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Demand for office properties in Cologne remains high

In their brief overview of Cologne’s office space market in 2021, the property experts from Greif & Contzen report that the impact of COVID-19 was less dramatic than had been feared, and that with 305,000 square metres of office space taken up by the end of 2021, take-up was in fact higher than in the pre-COVID year of 2019.

The trend to work from home, lockdown measures, economic difficulties – office space markets in Germany and abroad had to face a range of challenges in this second year characterised by the pandemic. In their preliminary assessment of 2021, presented at the start of the year, Greif & Contzen’s researchers illustrate that compared to other German cities, Cologne has proven to be astonishingly robust in these difficult times: developments in the cathedral city placed it among the best of the country’s top 7 cities.

Better than some other major markets
While take-up of space is back to pre-COVID levels in Cologne and was even slightly above the average of the past ten years, Düsseldorf for example, is expected to fall markedly short of the long-term average. Frankfurt and Stuttgart did not develop as favourably as Cologne in a number of areas, either. Demand for office space has been noticeably reduced in Frankfurt since the start of the pandemic, and vacancies had increased to over 8.0 percent by the third quarter of 2021, and are likely to have increased further since. The vacancy rate rose only slightly in Cologne over the course of the pandemic to date, and it currently stands at around 3.2 percent.

Office users requiring large units
The situation in Cologne was backed up in particular by strong demand from a number of users requiring large units. At around 305,000 square metres, take-up of space was about 75,000 square metres higher than in the previous year, and even above the pre-COVID result achieved in 2019 (290,000 square metres). ‘Cologne’s market benefits from a large share of public facilities and resilient private sector enterprises, such as educational institutions and law firms,’ explains Andreas Reul, Head of Office Properties at Greif & Contzen Immobilienmakler GmbH. ‘The structure of users in some of the other top 7 markets is meanwhile characterised by industries that are still affected by restructuring processes and complications. Examples of this are the automotive industry in Stuttgart or the area of banking in Frankfurt.’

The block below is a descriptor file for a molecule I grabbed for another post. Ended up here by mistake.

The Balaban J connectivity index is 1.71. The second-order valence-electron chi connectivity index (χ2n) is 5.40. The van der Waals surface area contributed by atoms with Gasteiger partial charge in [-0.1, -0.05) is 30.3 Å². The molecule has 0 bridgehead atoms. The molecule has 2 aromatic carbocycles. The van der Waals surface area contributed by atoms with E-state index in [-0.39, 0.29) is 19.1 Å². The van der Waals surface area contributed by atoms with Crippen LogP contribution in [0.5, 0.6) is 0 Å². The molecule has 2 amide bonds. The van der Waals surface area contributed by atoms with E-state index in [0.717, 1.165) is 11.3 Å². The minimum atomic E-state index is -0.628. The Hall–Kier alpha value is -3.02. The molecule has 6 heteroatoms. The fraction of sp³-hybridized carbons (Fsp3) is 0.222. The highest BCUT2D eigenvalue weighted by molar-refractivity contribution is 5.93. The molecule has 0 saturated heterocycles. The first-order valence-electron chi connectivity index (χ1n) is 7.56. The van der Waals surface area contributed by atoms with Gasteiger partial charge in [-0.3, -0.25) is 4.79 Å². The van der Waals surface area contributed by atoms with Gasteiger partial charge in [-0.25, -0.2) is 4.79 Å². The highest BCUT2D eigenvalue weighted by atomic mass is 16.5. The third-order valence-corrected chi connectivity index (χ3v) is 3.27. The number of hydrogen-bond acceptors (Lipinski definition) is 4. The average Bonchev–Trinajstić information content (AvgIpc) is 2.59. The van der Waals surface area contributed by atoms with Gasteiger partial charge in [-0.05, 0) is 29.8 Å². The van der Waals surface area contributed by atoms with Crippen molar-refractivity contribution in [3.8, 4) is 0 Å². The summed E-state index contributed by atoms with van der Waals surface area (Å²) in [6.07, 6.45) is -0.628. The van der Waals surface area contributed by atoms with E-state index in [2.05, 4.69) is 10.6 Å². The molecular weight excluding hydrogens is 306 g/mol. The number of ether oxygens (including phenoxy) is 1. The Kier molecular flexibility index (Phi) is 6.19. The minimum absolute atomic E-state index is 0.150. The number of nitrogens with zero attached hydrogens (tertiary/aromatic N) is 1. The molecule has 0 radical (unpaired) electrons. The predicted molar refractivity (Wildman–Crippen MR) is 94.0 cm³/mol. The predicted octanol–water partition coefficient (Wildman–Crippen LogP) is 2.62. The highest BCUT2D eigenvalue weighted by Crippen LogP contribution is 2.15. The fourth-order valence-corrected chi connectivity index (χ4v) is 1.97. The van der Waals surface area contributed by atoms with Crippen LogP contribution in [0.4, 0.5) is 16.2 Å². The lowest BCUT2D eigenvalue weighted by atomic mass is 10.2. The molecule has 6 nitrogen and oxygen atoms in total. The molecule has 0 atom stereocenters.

Rising rents
Rents in Cologne increased considerably in some segments. The prime rent rose from around EUR 26.00 per square metre to about EUR 28.00, and the unweighted average rent increased from EUR 14.00 per square metre to around EUR 15.40. The development of prices applies not only to high-quality existing buildings and construction projects in the city centre, but also to a number of submarkets beyond the centre.

Working from home: smaller impact than widely expected
Expectations for the months ahead are optimistic at Greif & Contzen, despite the fact that economic development has slightly slowed down once again and that a fifth wave of the pandemic is approaching. ‘We expect that demand for office space will continue to increase further and that there will be large-scale rental transactions with public users,’ says Reul. Greif & Contzen’s experts expect working from home to remain a fixed component of the working world, but to have a smaller impact on the office space market than many people expected. The trend is rather to allow for more generous work areas for employees, and for spaces to be designed to promote networking and exchange among staff members. Greif & Contzen’s real estate specialists assume that demand will gain even more momentum, provided that the economic upturn forecast by economists will actually occur, and that the pandemic will abate. ‘We expect in this context that some private sector companies will start searching for large units, after having postponed such activities to date,’ Andreas Reul points out.

Sustainability: the next big issue
There is another set of issues that is due to gain importance in the property market: sustainability and its measurement and promotion in construction and use. Andreas Reul: ‘This will become ever more relevant to property developers when it comes to planning new buildings. There are new regulations that provide that evidence of efforts to promote sustainability must be presented. Investors will increasingly prefer buildings that use fewer resources, for example.’

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